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IAPP CIPT Exam Dumps

Certified Information Privacy Technologist (CIPT)

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Total Questions : 214
Update Date : February 22, 2024
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IAPP CIPT Sample Questions

Question # 1

Carol was a U.S.-based glassmaker who sold her work at art festivals. She kept thingssimple by only accepting cash and personal checks.As business grew, Carol couldn't keep up with demand, and traveling to festivals becameburdensome. Carol opened a small boutique and hired Sam to run it while she worked inthe studio. Sam was a natural salesperson, and business doubled. Carol told Sam, “I don'tknow what you are doing, but keep doing it!"But months later, the gift shop was in chaos. Carol realized that Sam needed help so shehired Jane, who had business expertise and could handle the back-office tasks. Sam wouldcontinue to focus on sales. Carol gave Jane a few weeks to get acquainted with the artisancraft business, and then scheduled a meeting for the three of them to discuss Jane's firstimpressions.At the meeting, Carol could not wait to hear Jane's thoughts, but she was unprepared forwhat Jane had to say. “Carol, I know that he doesn't realize it, but some of Sam’s efforts toincrease sales have put you in a vulnerable position. You are not protecting customers’personal information like you should.”Sam said, “I am protecting our information. I keep it in the safe with our bank deposit. It'sonly a list of customers’ names, addresses and phone numbers that I get from their checksbefore I deposit them. I contact them when you finish a piece that I think they would like.That's the only information I have! The only other thing I do is post photos and informationabout your work on the photo sharing site that I use with family and friends. I provide myemail address and people send me their information if they want to see more of your work.Posting online really helps sales, Carol. In fact, the only complaint I hear is about having tocome into the shop to make a purchase.”Carol replied, “Jane, that doesn’t sound so bad. Could you just fix things and help us topost even more online?"‘I can," said Jane. “But it's not quite that simple. I need to set up a new program to makesure that we follow the best practices in data management. And I am concerned for ourcustomers. They should be able to manage how we use their personal information. Wealso should develop a social media strategy.”Sam and Jane worked hard during the following year. One of the decisions they made wasto contract with an outside vendor to manage online sales. At the end of the year, Carolshared some exciting news. “Sam and Jane, you have done such a great job that one ofthe biggest names in the glass business wants to buy us out! And Jane, they want to talk toyou about merging all of our customer and vendor information with theirs beforehand."What type of principles would be the best guide for Jane's ideas regarding a new datamanagement program?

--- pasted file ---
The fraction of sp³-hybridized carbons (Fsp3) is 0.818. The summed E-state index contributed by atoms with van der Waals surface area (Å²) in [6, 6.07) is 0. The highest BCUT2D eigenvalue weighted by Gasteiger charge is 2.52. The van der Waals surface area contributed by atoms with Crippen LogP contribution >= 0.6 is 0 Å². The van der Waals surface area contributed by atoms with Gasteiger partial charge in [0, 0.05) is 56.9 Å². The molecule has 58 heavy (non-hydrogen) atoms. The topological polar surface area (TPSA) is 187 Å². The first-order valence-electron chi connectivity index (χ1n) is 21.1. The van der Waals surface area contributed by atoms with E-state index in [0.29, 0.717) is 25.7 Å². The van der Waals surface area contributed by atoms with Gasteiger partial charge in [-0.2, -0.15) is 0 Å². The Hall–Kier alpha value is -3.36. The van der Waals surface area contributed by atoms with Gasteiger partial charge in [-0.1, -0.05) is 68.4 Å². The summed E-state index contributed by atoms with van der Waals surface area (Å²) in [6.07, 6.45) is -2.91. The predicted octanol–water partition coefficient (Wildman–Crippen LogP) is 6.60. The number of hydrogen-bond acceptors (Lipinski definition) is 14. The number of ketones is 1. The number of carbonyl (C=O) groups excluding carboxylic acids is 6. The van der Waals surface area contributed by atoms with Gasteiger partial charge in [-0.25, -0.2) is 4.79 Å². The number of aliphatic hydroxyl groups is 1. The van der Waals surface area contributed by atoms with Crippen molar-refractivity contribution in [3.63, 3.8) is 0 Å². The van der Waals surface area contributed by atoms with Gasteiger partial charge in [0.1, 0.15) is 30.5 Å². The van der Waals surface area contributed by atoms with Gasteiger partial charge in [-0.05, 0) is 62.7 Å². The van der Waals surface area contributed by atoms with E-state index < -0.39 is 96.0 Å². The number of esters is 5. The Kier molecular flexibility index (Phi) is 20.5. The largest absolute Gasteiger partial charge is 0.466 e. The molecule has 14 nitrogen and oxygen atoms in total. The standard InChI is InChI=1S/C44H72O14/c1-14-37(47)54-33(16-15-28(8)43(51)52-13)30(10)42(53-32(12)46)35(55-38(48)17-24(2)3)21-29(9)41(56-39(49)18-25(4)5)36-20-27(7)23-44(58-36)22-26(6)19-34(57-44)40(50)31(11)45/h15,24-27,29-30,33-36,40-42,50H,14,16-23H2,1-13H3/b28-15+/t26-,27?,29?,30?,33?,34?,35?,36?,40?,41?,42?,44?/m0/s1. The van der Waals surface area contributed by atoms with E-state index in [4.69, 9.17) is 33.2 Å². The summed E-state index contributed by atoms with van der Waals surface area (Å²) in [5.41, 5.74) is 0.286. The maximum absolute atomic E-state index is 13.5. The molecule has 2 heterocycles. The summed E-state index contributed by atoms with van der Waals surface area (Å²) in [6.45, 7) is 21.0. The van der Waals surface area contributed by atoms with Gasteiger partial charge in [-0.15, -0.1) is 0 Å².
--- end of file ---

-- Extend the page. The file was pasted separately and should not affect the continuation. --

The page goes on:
A. Collection limitation principles. 
B. Vendor management principles. 
C. Incident preparedness principles. 
D. Fair Information Practice Principles 



Question # 2

What is an Access Control List?

A. A list of steps necessary for an individual to access a resource. 
B. A list that indicates the type of permission granted to each individual. 
C. A list showing the resources that an individual has permission to access. 
D. A list of individuals who have had their access privileges to a resource revoked. 



Question # 3

What is the main reason the Do Not Track (DNT) header is not acknowledged by more companies?

A. Most web browsers incorporate the DNT feature. 
B. The financial penalties for violating DNT guidelines are too high. 
C. There is a lack of consensus about what the DNT header should mean. 
D. It has been difficult to solve the technological challenges surrounding DNT. 



Question # 4